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Measuring the Effectiveness of Error Messages Designed for Novice Programmers Guillaume Marceau Kathi Fisler (WPI) Shriram Krishnamurthi (Brown) Danny.

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Presentation on theme: "Measuring the Effectiveness of Error Messages Designed for Novice Programmers Guillaume Marceau Kathi Fisler (WPI) Shriram Krishnamurthi (Brown) Danny."— Presentation transcript:

1 Measuring the Effectiveness of Error Messages Designed for Novice Programmers Guillaume Marceau Kathi Fisler (WPI) Shriram Krishnamurthi (Brown) Danny Yoo (WPI/Brown, Utah) 1

2 2

3 define: expected only one expression for the function body, but found at least one extra part

4 How well do error messages support learning (or fail to?) When errors fail to teach, in which ways do they fail? What makes a good error message? What is a valid metric of quality? Can we make recommendations to the creators of pedagogical IDEs/compilers/ languages?

5 Prior Approaches to Message Effectiveness “Were the messages helpful?” No alternative Did grades improve? Too coarse 5

6 6 = execution = receives an error message The Student’s Response to the Error Message = keystroke

7 [DEL]Deletes the problematic code wholesale. [UNR]Unrelated to the error message, and does not help. [DIFF]Unrelated to the error message, but it correctly addresses a different error or makes progress in some other way [PART]Evidence that the student has understood the error message (though perhaps not wholly,) and is trying to take an appropriate action (though perhaps not well.) [FIX] Fixes the proximate error (though other cringing errors might remain.)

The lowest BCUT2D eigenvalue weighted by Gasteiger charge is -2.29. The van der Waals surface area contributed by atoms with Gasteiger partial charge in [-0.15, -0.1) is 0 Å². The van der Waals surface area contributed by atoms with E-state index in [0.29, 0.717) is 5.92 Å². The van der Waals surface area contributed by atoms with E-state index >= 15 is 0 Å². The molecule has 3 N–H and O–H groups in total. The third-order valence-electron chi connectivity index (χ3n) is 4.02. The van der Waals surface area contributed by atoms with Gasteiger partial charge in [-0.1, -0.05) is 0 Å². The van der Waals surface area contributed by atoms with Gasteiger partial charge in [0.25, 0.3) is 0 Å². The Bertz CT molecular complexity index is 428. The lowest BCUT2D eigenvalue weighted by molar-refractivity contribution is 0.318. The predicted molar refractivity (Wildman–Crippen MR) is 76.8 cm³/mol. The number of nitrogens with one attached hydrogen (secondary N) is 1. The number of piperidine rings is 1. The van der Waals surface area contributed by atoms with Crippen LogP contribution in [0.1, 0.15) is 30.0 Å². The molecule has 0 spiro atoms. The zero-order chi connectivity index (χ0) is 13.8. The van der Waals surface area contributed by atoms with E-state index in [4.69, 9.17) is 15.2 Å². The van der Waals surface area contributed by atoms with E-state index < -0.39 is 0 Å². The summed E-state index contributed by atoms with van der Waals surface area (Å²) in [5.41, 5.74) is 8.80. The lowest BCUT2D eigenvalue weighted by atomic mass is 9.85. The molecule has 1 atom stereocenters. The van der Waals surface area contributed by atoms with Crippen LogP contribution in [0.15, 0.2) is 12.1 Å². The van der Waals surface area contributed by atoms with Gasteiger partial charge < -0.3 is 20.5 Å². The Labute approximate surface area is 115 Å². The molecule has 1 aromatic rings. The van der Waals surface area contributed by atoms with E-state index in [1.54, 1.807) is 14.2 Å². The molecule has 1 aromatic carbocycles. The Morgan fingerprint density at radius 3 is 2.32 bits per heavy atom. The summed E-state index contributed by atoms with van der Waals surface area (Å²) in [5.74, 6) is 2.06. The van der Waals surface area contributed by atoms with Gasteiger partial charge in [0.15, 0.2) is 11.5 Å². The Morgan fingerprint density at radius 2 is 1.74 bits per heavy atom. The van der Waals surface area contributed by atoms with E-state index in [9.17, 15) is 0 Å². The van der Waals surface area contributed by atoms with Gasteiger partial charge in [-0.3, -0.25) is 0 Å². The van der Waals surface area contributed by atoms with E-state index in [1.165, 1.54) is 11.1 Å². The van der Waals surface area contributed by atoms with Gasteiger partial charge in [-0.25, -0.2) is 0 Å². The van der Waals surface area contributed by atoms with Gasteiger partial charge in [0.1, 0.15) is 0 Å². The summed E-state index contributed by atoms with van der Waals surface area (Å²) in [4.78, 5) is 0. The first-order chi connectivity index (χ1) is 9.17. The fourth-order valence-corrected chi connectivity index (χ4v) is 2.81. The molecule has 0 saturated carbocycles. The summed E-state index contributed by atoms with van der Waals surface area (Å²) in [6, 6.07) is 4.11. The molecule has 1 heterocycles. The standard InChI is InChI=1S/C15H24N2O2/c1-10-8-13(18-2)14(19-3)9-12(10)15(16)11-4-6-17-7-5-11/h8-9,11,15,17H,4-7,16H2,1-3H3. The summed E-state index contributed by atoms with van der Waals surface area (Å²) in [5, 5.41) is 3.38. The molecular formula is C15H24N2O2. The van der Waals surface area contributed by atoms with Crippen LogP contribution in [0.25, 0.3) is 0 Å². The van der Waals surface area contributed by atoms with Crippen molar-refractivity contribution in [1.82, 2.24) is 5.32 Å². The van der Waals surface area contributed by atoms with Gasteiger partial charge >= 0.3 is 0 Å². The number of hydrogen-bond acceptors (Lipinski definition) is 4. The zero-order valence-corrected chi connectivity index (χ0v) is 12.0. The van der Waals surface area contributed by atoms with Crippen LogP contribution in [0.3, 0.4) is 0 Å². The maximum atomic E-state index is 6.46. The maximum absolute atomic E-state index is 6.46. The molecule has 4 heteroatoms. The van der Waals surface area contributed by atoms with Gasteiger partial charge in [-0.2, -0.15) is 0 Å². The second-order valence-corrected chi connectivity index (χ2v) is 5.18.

8 8 Rater #1 good bad good bad Rater #2 good bad good

9 Rater #2Rater #1 Inter-rater agreement : κ Expected Agreement = = slightfairmoderatesubstantialexcellent eq. to chance perfect agreement worse than chance

10 #error × %error × %bad = #bad 10

11 Vocabulary difficulties n-ary tree Difficult structure accessor names 11

12 Reflection Rubric identifies pain points Identifying fix needs deeper evaluation CurriculumError Messages 12

13 For the Community Look at fine-grained edits Gather around a common rubric 13

14 Interviews Four interviews One hour long each Done around the midterm Average-to-good students 14

15 Observation From Interviews 1 of 2 15

16 Interviewer: The error message says “the function body.” Do you know what “function body” means? Student: Nah, the input, everything that serves as a piece of input? Interviewer: Actually, it's this. When DrScheme says “function body” it means this part. Student: Oh man! I didn't… [The student proceeds to fix the error successfully] 16

17 What DrRacket Says: define: expected only one expression for the function body, but found at least one extra part. 17

18 What the Student Sees: define: expected only one thingamabob for the geewhiz’s whosiewhatsit, but found one extra whatchamacallit. 18

19 Circle an identifier in this program (define (celsius->fahrenheit temp) (+ (* temp 9/5) 32)) 19 RIGHTWRONG